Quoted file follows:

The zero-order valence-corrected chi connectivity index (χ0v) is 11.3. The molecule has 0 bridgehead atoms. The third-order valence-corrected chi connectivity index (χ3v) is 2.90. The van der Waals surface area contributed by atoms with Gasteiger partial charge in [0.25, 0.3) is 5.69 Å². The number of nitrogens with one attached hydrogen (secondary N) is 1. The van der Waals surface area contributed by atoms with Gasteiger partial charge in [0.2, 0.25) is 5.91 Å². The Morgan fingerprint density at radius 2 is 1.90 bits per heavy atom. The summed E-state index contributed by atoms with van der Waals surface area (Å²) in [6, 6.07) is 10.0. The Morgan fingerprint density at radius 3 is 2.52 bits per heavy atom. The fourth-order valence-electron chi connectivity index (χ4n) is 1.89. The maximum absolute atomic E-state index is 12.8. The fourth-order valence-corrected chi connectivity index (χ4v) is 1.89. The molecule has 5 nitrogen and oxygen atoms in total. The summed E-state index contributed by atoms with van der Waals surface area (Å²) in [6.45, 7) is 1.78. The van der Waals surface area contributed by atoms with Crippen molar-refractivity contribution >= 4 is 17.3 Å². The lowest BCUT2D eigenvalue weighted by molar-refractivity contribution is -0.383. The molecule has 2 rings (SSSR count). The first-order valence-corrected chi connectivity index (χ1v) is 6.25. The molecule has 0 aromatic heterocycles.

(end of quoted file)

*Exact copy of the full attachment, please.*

The zero-order valence-corrected chi connectivity index (χ0v) is 11.3. The molecule has 0 bridgehead atoms. The third-order valence-corrected chi connectivity index (χ3v) is 2.90. The van der Waals surface area contributed by atoms with Gasteiger partial charge in [0.25, 0.3) is 5.69 Å². The number of nitrogens with one attached hydrogen (secondary N) is 1. The van der Waals surface area contributed by atoms with Gasteiger partial charge in [0.2, 0.25) is 5.91 Å². The Morgan fingerprint density at radius 2 is 1.90 bits per heavy atom. The summed E-state index contributed by atoms with van der Waals surface area (Å²) in [6, 6.07) is 10.0. The Morgan fingerprint density at radius 3 is 2.52 bits per heavy atom. The fourth-order valence-electron chi connectivity index (χ4n) is 1.89. The maximum absolute atomic E-state index is 12.8. The fourth-order valence-corrected chi connectivity index (χ4v) is 1.89. The molecule has 5 nitrogen and oxygen atoms in total. The summed E-state index contributed by atoms with van der Waals surface area (Å²) in [6.45, 7) is 1.78. The van der Waals surface area contributed by atoms with Crippen molar-refractivity contribution >= 4 is 17.3 Å². The lowest BCUT2D eigenvalue weighted by molar-refractivity contribution is -0.383. The molecule has 2 rings (SSSR count). The first-order valence-corrected chi connectivity index (χ1v) is 6.25. The molecule has 0 aromatic heterocycles.